Are you faced with the worries of skin cancer and want to avoid the use of toxic sunscreens?

The sun is drawn on shoulder with sunscreen.
Are you faced with the worries of skin cancer and want to avoid the use of toxic sunscreens?

The Chicago weather forecast is looking good so far and it’s warming up nicely. Pretty soon, it’ll be 85-90 degrees and we’ll be outside soaking up the warm sun.

But before we run out into the sun with kids in tow, please read this article from the Environmental Working Group (EWG) about the Food and Drug Administration’s (FDA) failure to establish workable sunscreen standards that are a contributing factor to children’s vitamin D deficiencies and resulting health risks.

Also, EWG states that insufficient amounts of vitamin D are believed to play a role in the development of heart disease, some immune disorders, diabetes, and even the flu, while excess UVA exposures can contribute to skin cancer and skin aging.

(EWG followed up with the following article about the ‘House Readies to Advance Sunscreen Innovation Act.’ This group does some amazing work to keep our kids, and our family safe from hazardous products.)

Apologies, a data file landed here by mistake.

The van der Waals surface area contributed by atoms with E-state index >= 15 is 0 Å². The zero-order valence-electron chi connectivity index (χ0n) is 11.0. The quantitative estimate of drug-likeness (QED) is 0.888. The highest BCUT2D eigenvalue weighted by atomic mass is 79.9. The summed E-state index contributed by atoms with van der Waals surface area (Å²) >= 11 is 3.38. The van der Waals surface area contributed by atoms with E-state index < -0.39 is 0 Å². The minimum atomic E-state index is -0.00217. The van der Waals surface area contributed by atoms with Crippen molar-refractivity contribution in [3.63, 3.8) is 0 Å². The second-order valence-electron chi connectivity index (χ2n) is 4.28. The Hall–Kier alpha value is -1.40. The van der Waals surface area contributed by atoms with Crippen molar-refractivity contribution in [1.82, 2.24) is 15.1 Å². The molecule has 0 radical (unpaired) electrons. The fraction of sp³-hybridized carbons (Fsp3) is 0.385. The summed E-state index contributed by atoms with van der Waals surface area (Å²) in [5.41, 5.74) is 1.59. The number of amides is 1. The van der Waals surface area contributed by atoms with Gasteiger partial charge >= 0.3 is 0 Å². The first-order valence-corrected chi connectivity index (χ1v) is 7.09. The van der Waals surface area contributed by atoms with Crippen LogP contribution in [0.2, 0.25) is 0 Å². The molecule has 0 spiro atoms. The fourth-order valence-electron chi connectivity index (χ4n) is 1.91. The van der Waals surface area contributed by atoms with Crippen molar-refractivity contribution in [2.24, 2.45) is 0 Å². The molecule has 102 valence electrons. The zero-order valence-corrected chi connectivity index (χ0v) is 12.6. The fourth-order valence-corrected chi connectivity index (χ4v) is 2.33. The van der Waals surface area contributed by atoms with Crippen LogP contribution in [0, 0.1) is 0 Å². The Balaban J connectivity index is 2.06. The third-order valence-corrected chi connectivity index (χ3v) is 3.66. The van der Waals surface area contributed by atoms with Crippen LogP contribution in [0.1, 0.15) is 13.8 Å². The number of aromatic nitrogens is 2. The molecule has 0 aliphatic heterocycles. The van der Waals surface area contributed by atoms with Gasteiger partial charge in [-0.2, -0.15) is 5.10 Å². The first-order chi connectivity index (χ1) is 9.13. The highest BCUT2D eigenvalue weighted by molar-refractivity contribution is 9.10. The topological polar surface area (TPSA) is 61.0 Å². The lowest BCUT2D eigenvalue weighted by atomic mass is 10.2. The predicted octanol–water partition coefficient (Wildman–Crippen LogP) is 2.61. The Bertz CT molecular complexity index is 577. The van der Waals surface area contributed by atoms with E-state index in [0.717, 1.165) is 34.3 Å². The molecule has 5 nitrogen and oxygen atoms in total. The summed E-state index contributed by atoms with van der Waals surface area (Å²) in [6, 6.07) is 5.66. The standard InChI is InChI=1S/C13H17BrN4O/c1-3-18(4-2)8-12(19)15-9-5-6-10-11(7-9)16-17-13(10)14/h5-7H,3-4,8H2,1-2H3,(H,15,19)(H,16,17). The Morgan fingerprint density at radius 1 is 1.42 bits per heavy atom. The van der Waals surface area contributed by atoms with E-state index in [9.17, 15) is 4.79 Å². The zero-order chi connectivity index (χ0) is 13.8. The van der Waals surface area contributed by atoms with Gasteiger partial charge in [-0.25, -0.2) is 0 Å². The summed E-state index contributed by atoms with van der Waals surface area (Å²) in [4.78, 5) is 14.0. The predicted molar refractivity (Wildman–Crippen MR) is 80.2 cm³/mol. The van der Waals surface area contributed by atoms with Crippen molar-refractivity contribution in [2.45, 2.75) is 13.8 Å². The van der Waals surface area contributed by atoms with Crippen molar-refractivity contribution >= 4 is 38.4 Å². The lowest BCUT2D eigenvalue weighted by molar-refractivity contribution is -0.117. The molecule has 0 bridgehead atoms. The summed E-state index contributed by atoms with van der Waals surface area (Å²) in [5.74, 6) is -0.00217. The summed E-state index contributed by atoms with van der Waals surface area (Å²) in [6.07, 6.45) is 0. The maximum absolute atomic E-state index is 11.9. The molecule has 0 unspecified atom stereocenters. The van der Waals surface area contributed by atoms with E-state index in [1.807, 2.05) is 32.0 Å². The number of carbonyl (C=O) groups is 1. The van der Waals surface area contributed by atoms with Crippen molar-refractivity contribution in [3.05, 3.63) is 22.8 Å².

Bottom line is…Use good sunscreen – but don’t depend on it.

Do yourself a favor and examine the section titled 2014 Sunscreen Guide on their website. It’ll motivate you to search for ‘green’ sunscreens that have a low cancer hazard score; and you can filter out if they come in lotion or stick form as well. You’re able to see how well your current sunscreen ranks too! I can’t say enough about EWG!

After reading and researching about the good, the bad, and the ugly sunscreens, then make a knowledgeable decision about which less toxic sunscreen to use on your kids and yourself before going out in the sun.

Please let us know what you find out about your favorite sunscreen. Does it have a hazardous score? Is it in the red, yellow, or green category? Will you search for a ‘greener’ product to use?



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Our nonprofit offers a unique grant that promotes the physical, emotional & mental health of the cancer patient consulting with integrative/complementary oncologists while following conventional methods or who are seeking alternative cancer treatments that many health insurance policies don't cover.

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